Life with ADHD: ‘It’s not that he won’t sit still or pay attention, he simply can’t’
07th Mar 2020
It’s estimated that 60,000 children in Ireland have ADHD. But not only is this neurodevelopmental disorder hugely misunderstood, there is also a lack of support and resources for both children and parents
Natalie Wilson’s son and daughter, Evan (9) and Lauren (7) were diagnosed with ADHD a few years ago.
Children with attention deficit hyperactivity disorder typically may have trouble paying attention, controlling impulses (may act without thinking about what the result will be), or be overly active.
But Natalie says that in her experience, there isn’t a one-size-fits-all approach to the disorder, and that her children presented in very different ways.
“Evan started showing strong symptoms on the hyperactivity scale even before he started school. His impulsive behaviour was causing safety issues and he was prone to being really down on himself, suffering from self-esteem issues.
He had no concept of the sense of danger that children naturally develop as they get older. These are the more typical presentations of ADHD that people associate with it. But for my daughter, she was struggling with homework and reading, and when we were called in by the teacher, they mentioned she was walking around the room, forgetting to come back from the toilet, distracted and tuned-out.
“It’s not that he won’t sit still or pay attention, he simply can’t”.
“We also discovered she had dyslexia. Unfortunately, the way her symptoms showed up, she’d gone a little under the radar, but we finally got her diagnosed privately.”
Natalie says that her son describes having ADHD like there is “50 tellys in the room and 50 radios and they are all on at the same time and you have no control over any of them”. She says that often she’d have to explain to people that it’s not that he won’t sit still or pay attention, he simply can’t.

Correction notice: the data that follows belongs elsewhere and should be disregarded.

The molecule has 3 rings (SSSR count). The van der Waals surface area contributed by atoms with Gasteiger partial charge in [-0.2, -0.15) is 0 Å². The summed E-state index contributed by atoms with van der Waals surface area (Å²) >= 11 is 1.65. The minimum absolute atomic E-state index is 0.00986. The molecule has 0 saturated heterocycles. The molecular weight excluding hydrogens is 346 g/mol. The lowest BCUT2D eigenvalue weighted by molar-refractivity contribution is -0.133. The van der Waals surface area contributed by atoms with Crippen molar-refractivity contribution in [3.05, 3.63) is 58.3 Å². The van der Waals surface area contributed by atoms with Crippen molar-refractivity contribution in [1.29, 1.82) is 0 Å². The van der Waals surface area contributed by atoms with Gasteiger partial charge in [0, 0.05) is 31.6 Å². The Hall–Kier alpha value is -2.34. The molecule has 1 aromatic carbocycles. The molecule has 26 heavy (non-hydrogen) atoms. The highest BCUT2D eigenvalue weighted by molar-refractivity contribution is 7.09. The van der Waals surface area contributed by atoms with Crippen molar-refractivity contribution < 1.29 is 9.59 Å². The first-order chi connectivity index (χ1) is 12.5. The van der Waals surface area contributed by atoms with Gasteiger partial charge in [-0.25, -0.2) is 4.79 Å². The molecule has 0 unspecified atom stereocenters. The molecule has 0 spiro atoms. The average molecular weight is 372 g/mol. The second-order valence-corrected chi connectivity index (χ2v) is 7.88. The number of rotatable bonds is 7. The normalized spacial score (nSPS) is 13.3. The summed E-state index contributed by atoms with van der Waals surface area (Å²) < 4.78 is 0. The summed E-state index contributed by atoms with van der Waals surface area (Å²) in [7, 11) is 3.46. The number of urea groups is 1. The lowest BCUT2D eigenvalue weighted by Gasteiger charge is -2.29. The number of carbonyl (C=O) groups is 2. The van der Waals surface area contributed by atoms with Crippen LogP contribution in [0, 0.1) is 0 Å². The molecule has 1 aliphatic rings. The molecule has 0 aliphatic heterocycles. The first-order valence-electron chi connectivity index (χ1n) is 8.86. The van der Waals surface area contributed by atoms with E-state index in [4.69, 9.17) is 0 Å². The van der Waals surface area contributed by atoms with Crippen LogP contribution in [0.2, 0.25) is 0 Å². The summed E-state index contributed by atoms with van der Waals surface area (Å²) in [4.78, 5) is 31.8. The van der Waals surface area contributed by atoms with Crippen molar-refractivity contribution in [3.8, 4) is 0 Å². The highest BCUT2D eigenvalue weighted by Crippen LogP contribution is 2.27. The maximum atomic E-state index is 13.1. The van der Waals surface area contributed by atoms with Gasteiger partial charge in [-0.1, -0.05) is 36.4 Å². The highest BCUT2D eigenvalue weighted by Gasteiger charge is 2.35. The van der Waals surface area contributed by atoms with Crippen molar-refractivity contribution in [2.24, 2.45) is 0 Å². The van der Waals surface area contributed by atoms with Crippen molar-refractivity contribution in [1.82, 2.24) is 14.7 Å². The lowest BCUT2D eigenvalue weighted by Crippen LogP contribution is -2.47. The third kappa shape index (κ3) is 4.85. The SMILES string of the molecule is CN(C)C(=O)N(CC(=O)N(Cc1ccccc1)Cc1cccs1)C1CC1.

In fact, there are a lot of misconceptions when it comes to ADHD. Many of those add to the frustration for parents like Natalie. This week ADHD Ireland, formerly HADD, are highlighting the significant increase in demand for the support services the charity provides for people with the condition.
The charity’s Chief Executive Ken Kilbride explains. “There has been a significant increase in the need for adult support in the last year and we’ve seen that reflected in the number of people accessing our services. This means that public awareness of the condition has improved but there are still many myths to be dispelled.”
“Is ADHD even a real condition?”
YouTuber Jessica McCabe, who also lives with ADHD, has over 300,000 followers on her popular social media channel. She enjoys dispelling some of the myths surrounding the condition. She’s says it is the lack of information that causes some of the judgement and misunderstanding that comes with her disorder.
“Is ADHD even a real condition? That’s one of the most popular questions I get. ADHD has been described in medical literature for over 100 years, and is one of the most well-researched medical disorders. The labels may change over the years, but that’s not because it doesn’t exist. It’s because we are getting better at understanding this serious neurodevelopmental disorder.”
The other misconception is that ADHD is simply a behavioural issue. Jessica explains: “While it might appear to be laziness and bad behaviour, remember behaviour is affected by the brain and the brain is affected by genetics. AHDH is also highly genetic.”
Treatment for ADHD is different for everyone, but typically involves taking medication, undergoing occupational therapy, group classes, behavioural therapy or perhaps neurodevelopment therapy.
“But for my son, medication transformed his life.”
In Natalie’s case, her son Evan is taking medication as part of his treatment, but her daughter is not. Interested in what I’d read about giving children with the condition medication, I asked if she saw her children’s condition as a problem that needed fixing?
Surely the world needs the creators, innovators and dreamers to balance the conformers? And isn’t there a danger that some of the unique and creative parts of having ADHD would get lost in the fog of medication?
“Completely,” says Natalie. “And here is why I am keen to point out that ADHD is a wide spectrum and not everyone needs to be medicated. But for my son, medication transformed his life.